I went to the retreat expecting to be confirmed in my feelings but was totally thrown off. I left the retreat feeling like I had made a big mistake. I met with my spiritual director the following week and although I felt like I couldn’t be called to religious life after the experience at the retreat, I told him I was discerning religious life. I spent the next few months developing my relationship with Christ. I went to Mass daily and Adoration frequently. During this time, I was also scouring the internet for different orders and information on religious life.
I had run across the T.O.R.’s facebook page a couple times but kind of wrote them off because I assumed contemplative meant cloister. However, one day, I decided to take a chance and clicked on the link to their page. I really liked everything I saw so I visited their website. I read through everything and could really see myself in the schedule and the charisms. So, I filled out a vocation inquiry and set up to talk to the vocation director on the phone. I was really nervous for that first phone call, but it went really well. We talked about my discernment and actually just got talking about something completely off topic. I immediately felt a connection. I felt comfortable talking to her. We decided that I would sign up for a vocation discernment retreat in September.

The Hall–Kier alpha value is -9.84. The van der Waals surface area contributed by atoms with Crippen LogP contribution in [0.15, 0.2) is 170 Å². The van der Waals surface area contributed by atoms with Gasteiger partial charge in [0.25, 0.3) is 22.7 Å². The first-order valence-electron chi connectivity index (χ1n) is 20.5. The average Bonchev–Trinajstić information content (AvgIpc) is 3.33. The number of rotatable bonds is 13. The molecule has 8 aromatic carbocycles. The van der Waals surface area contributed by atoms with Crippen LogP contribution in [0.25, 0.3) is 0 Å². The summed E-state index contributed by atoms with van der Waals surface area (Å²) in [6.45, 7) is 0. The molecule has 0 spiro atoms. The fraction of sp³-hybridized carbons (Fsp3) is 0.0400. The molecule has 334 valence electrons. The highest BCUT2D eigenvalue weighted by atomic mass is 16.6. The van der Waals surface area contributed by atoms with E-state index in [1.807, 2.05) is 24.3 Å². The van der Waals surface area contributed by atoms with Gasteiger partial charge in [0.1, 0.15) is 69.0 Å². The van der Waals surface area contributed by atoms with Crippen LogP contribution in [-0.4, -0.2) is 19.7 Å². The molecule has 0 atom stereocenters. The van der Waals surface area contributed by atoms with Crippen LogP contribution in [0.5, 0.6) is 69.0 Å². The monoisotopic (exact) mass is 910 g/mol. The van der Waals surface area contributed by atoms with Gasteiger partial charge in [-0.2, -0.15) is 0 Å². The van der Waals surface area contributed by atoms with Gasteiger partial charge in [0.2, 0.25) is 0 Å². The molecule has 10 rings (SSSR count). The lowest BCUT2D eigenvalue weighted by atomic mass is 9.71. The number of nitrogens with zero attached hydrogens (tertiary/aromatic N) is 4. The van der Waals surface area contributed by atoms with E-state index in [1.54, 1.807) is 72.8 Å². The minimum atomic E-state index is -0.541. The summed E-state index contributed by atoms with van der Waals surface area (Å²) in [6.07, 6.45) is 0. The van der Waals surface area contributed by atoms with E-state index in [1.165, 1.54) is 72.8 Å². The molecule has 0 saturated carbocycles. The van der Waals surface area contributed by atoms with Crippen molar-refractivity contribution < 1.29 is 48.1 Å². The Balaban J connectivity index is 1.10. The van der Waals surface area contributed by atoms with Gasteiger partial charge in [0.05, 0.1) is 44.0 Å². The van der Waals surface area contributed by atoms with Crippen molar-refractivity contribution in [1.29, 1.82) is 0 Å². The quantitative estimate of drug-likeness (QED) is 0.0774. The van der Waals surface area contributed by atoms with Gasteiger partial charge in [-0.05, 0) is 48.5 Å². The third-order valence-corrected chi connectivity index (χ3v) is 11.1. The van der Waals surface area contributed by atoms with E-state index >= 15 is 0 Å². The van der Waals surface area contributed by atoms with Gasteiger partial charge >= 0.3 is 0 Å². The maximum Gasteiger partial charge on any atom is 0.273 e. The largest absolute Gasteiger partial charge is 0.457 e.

It was only May or June at the time but I couldn’t wait for that retreat. That summer, I was able to travel to a Steubenville conference in Springfield, MO with the youth group at my Parish that I was volunteering with. At the end of every one of those conferences they have a vocation call. Anyone who is open to a vocation to religious life or priesthood is invited to the front for a blessing and a talk. Even though I wasn’t a participant, I felt like I had to go up. I remember walking back to my seat after the blessing and I couldn’t keep the smile off my face. I was so full of joy after making what was going on inside public.
I spent the next few months continuing my relationship with the Lord by attending daily mass, and developing my prayer life each day. In September, I visited the Franciscan Sisters T.O.R. of Penance of the Sorrowful Mother for a Vocation Discernment Retreat. It was a completely different experience than with the DSMME. I felt comfortable as soon as I walked into the doors to the chapel. Never once did I feel pressure toward their way of life from them, but it all just seemed really appealing. I enjoyed the time in prayer and really felt confirmation in my call to religious life.